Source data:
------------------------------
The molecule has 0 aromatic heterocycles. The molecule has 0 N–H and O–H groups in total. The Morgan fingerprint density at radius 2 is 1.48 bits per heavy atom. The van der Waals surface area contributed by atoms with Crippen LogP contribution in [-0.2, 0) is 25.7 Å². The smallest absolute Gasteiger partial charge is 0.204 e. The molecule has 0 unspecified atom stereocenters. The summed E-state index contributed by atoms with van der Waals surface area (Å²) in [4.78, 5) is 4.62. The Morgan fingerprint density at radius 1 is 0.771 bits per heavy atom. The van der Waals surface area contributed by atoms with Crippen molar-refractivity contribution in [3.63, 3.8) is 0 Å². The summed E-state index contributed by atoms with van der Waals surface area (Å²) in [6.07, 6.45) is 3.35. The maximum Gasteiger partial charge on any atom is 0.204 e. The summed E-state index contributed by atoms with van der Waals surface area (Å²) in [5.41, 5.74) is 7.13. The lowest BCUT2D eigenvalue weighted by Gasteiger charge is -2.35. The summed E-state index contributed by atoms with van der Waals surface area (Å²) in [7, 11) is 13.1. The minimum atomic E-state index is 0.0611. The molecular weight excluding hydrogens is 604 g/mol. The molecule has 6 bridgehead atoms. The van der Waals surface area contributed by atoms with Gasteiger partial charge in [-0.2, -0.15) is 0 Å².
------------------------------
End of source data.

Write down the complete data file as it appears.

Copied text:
The molecule has 0 aromatic heterocycles. The molecule has 0 N–H and O–H groups in total. The Morgan fingerprint density at radius 2 is 1.48 bits per heavy atom. The van der Waals surface area contributed by atoms with Crippen LogP contribution in [-0.2, 0) is 25.7 Å². The smallest absolute Gasteiger partial charge is 0.204 e. The molecule has 0 unspecified atom stereocenters. The summed E-state index contributed by atoms with van der Waals surface area (Å²) in [4.78, 5) is 4.62. The Morgan fingerprint density at radius 1 is 0.771 bits per heavy atom. The van der Waals surface area contributed by atoms with Crippen molar-refractivity contribution in [3.63, 3.8) is 0 Å². The summed E-state index contributed by atoms with van der Waals surface area (Å²) in [6.07, 6.45) is 3.35. The maximum Gasteiger partial charge on any atom is 0.204 e. The summed E-state index contributed by atoms with van der Waals surface area (Å²) in [5.41, 5.74) is 7.13. The lowest BCUT2D eigenvalue weighted by Gasteiger charge is -2.35. The summed E-state index contributed by atoms with van der Waals surface area (Å²) in [7, 11) is 13.1. The minimum atomic E-state index is 0.0611. The molecular weight excluding hydrogens is 604 g/mol. The molecule has 6 bridgehead atoms. The van der Waals surface area contributed by atoms with Gasteiger partial charge in [-0.2, -0.15) is 0 Å².